Elsevier’s world leading preprint server and early stage research platform has announced the launch of "Preprints with The Lancet"—a new preprint series for sharing early stage health and medical research.

The collaboration brings together SSRN with The Lancet as part of a six-month pilot to assess whether the health and medical community are ready for this form of early research sharing.

Preprints are research papers that are at the submission stage or can be described as ongoing research. By sharing online, authors widen the opportunity for receiving comments on their work by other researchers with the goal of an improved final peer-reviewed publication and for exchange of research areas with the future potential for collaboration. Preprints are primarily intended for research use; they have not been through the important steps of peer review and experienced editorial scrutiny and guidance that is part of the publishing process. All papers on Preprints with The Lancet will be free to upload and download.

Dr. Richard Horton, editor-In-chief of The Lancet, said: “Preprints have a long history in physics, mathematics, and, more recently, social sciences and biological fields, but medicine and health have been lagging behind. Our preprint pilot will be a first attempt to establish whether there is an appetite in the medical research community for obtaining feedback on ongoing or submitted research in the form of preprints, and whether such postings are a useful step in the research and publishing process.”

Authors of all research papers submitted to any Lancet family journal, will be asked at submission whether they would like their paper to be posted—as a preprint, an opt-in that all co-authors must agree to. Authors can also submit their papers through SSRN directly.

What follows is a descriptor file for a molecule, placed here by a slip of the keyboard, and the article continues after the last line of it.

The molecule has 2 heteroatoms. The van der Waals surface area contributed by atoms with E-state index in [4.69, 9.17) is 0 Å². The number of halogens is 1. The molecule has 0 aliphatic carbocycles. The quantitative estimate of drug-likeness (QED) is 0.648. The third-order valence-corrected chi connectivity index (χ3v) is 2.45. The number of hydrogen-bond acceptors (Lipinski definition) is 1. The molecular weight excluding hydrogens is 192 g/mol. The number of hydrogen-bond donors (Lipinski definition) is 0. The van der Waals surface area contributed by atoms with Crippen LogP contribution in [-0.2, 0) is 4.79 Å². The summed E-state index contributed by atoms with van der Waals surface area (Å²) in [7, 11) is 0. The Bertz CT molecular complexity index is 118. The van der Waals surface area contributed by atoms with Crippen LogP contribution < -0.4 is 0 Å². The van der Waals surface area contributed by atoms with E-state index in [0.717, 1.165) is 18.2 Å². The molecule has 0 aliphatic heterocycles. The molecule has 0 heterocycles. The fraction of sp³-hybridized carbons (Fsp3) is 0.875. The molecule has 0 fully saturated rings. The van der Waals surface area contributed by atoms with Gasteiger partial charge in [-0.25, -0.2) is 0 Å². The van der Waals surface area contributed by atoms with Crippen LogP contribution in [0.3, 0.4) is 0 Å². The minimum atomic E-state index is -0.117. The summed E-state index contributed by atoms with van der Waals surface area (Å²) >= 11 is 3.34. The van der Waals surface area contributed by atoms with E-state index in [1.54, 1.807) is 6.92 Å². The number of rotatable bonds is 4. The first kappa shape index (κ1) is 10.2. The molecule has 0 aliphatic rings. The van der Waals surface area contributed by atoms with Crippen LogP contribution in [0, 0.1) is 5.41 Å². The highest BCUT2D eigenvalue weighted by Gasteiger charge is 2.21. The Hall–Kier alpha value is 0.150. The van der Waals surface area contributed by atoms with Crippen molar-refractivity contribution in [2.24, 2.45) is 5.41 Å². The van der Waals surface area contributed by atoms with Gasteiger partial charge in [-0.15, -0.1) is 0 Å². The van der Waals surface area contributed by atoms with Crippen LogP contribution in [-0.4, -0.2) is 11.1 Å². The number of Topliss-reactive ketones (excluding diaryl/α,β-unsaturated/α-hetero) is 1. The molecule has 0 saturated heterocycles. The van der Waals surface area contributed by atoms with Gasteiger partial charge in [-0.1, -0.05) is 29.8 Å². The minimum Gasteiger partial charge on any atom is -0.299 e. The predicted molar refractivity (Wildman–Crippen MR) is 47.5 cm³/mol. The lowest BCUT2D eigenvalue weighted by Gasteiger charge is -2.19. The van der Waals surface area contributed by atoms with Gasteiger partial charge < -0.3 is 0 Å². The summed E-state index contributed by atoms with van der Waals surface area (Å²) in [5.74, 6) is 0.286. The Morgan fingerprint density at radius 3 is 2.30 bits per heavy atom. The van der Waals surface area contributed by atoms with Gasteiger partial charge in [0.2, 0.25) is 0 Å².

Submitted papers will be subject to SSRN’s usual checks to ensure that the paper is part of the scholarly discourse, in a subject area covered by one or more of SSRN’s networks. A Lancet editor will then check the paper and ensure the authors have provided a statement about the funding of the study; a summarized declaration of interests for all authors; a statement on ethics approval or why the research was exempted; and if the research is a randomized trial, confirmation that it has been prospectively registered along with the trial registration number. Once a final version of a preprint paper is peer-reviewed and published and becomes part of the scientific evidence as the version of record, authors are encouraged to link to the preprint of the published paper.

Gregg Gordon, managing director of SSRN, added: “It’s fantastic The Lancet has decided to embrace preprints and launch this new series. We have over 20 years’ experience helping researchers from across the world, and from all scientific disciplines, collaborate and share their early stage research. With the new Sneak Peek series from Cell Press recently launched on SSRN, we have two of the world’s leading journals from Elsevier working in partnership with us.”